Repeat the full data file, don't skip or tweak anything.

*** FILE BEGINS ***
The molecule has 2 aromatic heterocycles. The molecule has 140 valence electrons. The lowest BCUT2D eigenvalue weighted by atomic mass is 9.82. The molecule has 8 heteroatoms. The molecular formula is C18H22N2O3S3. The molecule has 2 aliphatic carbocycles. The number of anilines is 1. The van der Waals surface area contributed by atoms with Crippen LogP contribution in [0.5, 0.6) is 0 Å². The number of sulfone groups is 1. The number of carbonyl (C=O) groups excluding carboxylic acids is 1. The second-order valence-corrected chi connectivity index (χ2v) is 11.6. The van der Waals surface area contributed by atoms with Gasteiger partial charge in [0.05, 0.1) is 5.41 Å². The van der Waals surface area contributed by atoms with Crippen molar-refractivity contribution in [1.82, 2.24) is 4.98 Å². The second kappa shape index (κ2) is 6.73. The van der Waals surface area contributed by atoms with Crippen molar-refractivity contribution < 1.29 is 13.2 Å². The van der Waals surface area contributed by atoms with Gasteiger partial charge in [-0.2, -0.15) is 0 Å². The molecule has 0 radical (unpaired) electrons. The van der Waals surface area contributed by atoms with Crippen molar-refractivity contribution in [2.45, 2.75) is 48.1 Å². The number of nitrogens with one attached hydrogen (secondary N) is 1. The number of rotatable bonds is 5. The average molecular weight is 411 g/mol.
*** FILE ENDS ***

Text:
The molecule has 2 aromatic heterocycles. The molecule has 140 valence electrons. The lowest BCUT2D eigenvalue weighted by atomic mass is 9.82. The molecule has 8 heteroatoms. The molecular formula is C18H22N2O3S3. The molecule has 2 aliphatic carbocycles. The number of anilines is 1. The van der Waals surface area contributed by atoms with Crippen LogP contribution in [0.5, 0.6) is 0 Å². The number of sulfone groups is 1. The number of carbonyl (C=O) groups excluding carboxylic acids is 1. The second-order valence-corrected chi connectivity index (χ2v) is 11.6. The van der Waals surface area contributed by atoms with Gasteiger partial charge in [0.05, 0.1) is 5.41 Å². The van der Waals surface area contributed by atoms with Crippen molar-refractivity contribution in [1.82, 2.24) is 4.98 Å². The second kappa shape index (κ2) is 6.73. The van der Waals surface area contributed by atoms with Crippen molar-refractivity contribution < 1.29 is 13.2 Å². The van der Waals surface area contributed by atoms with Gasteiger partial charge in [-0.2, -0.15) is 0 Å². The molecule has 0 radical (unpaired) electrons. The van der Waals surface area contributed by atoms with Crippen molar-refractivity contribution in [2.45, 2.75) is 48.1 Å². The number of nitrogens with one attached hydrogen (secondary N) is 1. The number of rotatable bonds is 5. The average molecular weight is 411 g/mol.